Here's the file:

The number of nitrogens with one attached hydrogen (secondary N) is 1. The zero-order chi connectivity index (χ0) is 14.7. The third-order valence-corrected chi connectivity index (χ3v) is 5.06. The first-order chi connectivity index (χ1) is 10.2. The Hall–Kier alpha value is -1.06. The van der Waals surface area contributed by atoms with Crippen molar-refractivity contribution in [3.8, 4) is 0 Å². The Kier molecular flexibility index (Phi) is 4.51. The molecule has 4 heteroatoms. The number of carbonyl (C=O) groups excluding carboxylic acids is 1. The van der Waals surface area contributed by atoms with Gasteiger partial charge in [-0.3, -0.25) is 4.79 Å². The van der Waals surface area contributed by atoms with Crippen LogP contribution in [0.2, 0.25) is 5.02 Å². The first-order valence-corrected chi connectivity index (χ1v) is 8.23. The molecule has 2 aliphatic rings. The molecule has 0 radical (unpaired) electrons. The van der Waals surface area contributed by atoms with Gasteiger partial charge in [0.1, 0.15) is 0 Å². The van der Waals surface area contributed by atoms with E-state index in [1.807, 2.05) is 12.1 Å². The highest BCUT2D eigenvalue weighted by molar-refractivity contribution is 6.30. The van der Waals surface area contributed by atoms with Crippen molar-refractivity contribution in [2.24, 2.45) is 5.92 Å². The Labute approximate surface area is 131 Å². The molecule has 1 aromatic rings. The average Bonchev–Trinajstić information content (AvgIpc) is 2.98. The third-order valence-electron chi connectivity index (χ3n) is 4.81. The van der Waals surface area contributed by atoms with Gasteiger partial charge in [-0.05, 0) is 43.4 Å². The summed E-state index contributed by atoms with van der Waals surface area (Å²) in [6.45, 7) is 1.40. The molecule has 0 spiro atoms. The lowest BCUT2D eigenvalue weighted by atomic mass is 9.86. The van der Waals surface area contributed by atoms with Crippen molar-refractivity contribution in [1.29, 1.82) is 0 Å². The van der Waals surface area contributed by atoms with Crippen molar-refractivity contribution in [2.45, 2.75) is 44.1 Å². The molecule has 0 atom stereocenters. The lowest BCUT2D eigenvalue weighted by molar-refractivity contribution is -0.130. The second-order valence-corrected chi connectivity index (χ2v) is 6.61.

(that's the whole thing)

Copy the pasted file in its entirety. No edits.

The number of nitrogens with one attached hydrogen (secondary N) is 1. The zero-order chi connectivity index (χ0) is 14.7. The third-order valence-corrected chi connectivity index (χ3v) is 5.06. The first-order chi connectivity index (χ1) is 10.2. The Hall–Kier alpha value is -1.06. The van der Waals surface area contributed by atoms with Crippen molar-refractivity contribution in [3.8, 4) is 0 Å². The Kier molecular flexibility index (Phi) is 4.51. The molecule has 4 heteroatoms. The number of carbonyl (C=O) groups excluding carboxylic acids is 1. The van der Waals surface area contributed by atoms with Gasteiger partial charge in [-0.3, -0.25) is 4.79 Å². The van der Waals surface area contributed by atoms with Crippen LogP contribution in [0.2, 0.25) is 5.02 Å². The first-order valence-corrected chi connectivity index (χ1v) is 8.23. The molecule has 2 aliphatic rings. The molecule has 0 radical (unpaired) electrons. The van der Waals surface area contributed by atoms with Gasteiger partial charge in [0.1, 0.15) is 0 Å². The van der Waals surface area contributed by atoms with E-state index in [1.807, 2.05) is 12.1 Å². The highest BCUT2D eigenvalue weighted by molar-refractivity contribution is 6.30. The van der Waals surface area contributed by atoms with Crippen molar-refractivity contribution in [2.24, 2.45) is 5.92 Å². The Labute approximate surface area is 131 Å². The molecule has 1 aromatic rings. The average Bonchev–Trinajstić information content (AvgIpc) is 2.98. The third-order valence-electron chi connectivity index (χ3n) is 4.81. The van der Waals surface area contributed by atoms with Gasteiger partial charge in [-0.05, 0) is 43.4 Å². The summed E-state index contributed by atoms with van der Waals surface area (Å²) in [6.45, 7) is 1.40. The molecule has 0 spiro atoms. The lowest BCUT2D eigenvalue weighted by atomic mass is 9.86. The van der Waals surface area contributed by atoms with Crippen molar-refractivity contribution in [1.29, 1.82) is 0 Å². The van der Waals surface area contributed by atoms with Crippen molar-refractivity contribution in [2.45, 2.75) is 44.1 Å². The molecule has 0 atom stereocenters. The lowest BCUT2D eigenvalue weighted by molar-refractivity contribution is -0.130. The second-order valence-corrected chi connectivity index (χ2v) is 6.61.